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Now to be fair, it wasn’t Ned Flanders who was the bass player for Spinal Tap, of course. But the actor, Harry Shearer, who is the voice of Ned Flanders most certainly did. It might be unbelievable for some, especially new fans of The Simpsons, to believe that the above photo is of the man who voices the faithful Ned Flanders. That being said, newer fans to the show likely don’t even know what Spinal Tap even is. So there’s a bit of a history lesson. In addition to playing the bass for Spinal Tap, Harry Shearer does more than just play Ned Flanders. In fact, on The Simpsons alone, Shearer has played sixty other characters, aside from Ned. The most famous of which include: Mr. Burns, Waylon Smithers, Principal Skinner, Dr. Hibbert, Lenny, and Kent Brockman. That being said, the show almost lost him in 2015, but thankfully they’ve managed to work out a new contract to keep him. Otherwise, the show would struggle to continue without even just one or two of the above characters.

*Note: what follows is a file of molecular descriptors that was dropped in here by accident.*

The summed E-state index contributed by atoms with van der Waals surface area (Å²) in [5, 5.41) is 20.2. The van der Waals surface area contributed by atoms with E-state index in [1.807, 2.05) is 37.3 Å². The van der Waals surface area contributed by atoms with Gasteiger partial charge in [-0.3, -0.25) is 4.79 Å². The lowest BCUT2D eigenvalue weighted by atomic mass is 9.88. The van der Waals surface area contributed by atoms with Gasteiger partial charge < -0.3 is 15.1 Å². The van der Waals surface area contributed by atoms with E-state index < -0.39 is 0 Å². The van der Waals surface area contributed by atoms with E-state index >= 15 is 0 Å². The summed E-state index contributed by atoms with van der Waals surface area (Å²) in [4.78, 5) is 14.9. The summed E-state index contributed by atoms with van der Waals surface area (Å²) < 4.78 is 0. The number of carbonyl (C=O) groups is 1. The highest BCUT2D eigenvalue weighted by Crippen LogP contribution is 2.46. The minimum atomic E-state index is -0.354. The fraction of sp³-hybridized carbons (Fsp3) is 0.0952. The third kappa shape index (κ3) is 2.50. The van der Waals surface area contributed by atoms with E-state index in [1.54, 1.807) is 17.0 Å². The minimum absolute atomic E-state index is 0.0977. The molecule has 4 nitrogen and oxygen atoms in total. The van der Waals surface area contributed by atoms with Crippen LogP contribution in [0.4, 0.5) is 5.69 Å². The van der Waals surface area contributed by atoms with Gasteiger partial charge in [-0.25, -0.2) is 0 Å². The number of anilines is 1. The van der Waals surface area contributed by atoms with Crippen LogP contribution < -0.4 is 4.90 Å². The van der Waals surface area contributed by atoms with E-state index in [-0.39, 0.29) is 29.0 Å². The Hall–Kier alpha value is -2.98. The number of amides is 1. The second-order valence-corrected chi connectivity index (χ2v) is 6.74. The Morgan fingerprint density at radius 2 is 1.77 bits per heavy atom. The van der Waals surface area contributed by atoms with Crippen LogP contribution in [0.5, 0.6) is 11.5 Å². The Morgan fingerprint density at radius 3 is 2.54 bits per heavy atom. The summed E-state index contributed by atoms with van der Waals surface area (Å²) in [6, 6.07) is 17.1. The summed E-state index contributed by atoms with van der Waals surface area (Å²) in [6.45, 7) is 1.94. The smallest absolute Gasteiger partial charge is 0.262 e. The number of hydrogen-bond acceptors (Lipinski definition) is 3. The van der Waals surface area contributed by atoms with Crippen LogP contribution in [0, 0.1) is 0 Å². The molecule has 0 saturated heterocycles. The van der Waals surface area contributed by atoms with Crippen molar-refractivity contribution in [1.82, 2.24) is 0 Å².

14. Flanders Is A Werewolf

Well, this isn’t strictly canon, but Flanders has been, at one point, a werewolf. During a Halloween episode that was playing parody on the film I Know What You Did Last Summer, Homer drives over Flanders with his car (having forgotten to “put the fog light in”), with the whole family along for the ride. Going back to the house, and faking the accidental death of Ned with his corpse (several times) so that Maude doesn’t question a thing, they seem to get away with murder. However, the writing is on the wall in this episode (quite literally), and “I know” is plastered all over the place. They push the parody even so far as to have Flanders in a slicker with a hook in hand, though he quickly drops it in order to explain the goings on. Turns out that Ned was just turned into a werewolf minutes before Homer drove over him. Not just that, but Ned was intent on killing the whole family before he got hit. He doesn’t manage to get the family by the end of the episode, but he does get to chomp on Homer at least… not sure how much meat there is there, but there’s certainly a lot of fat.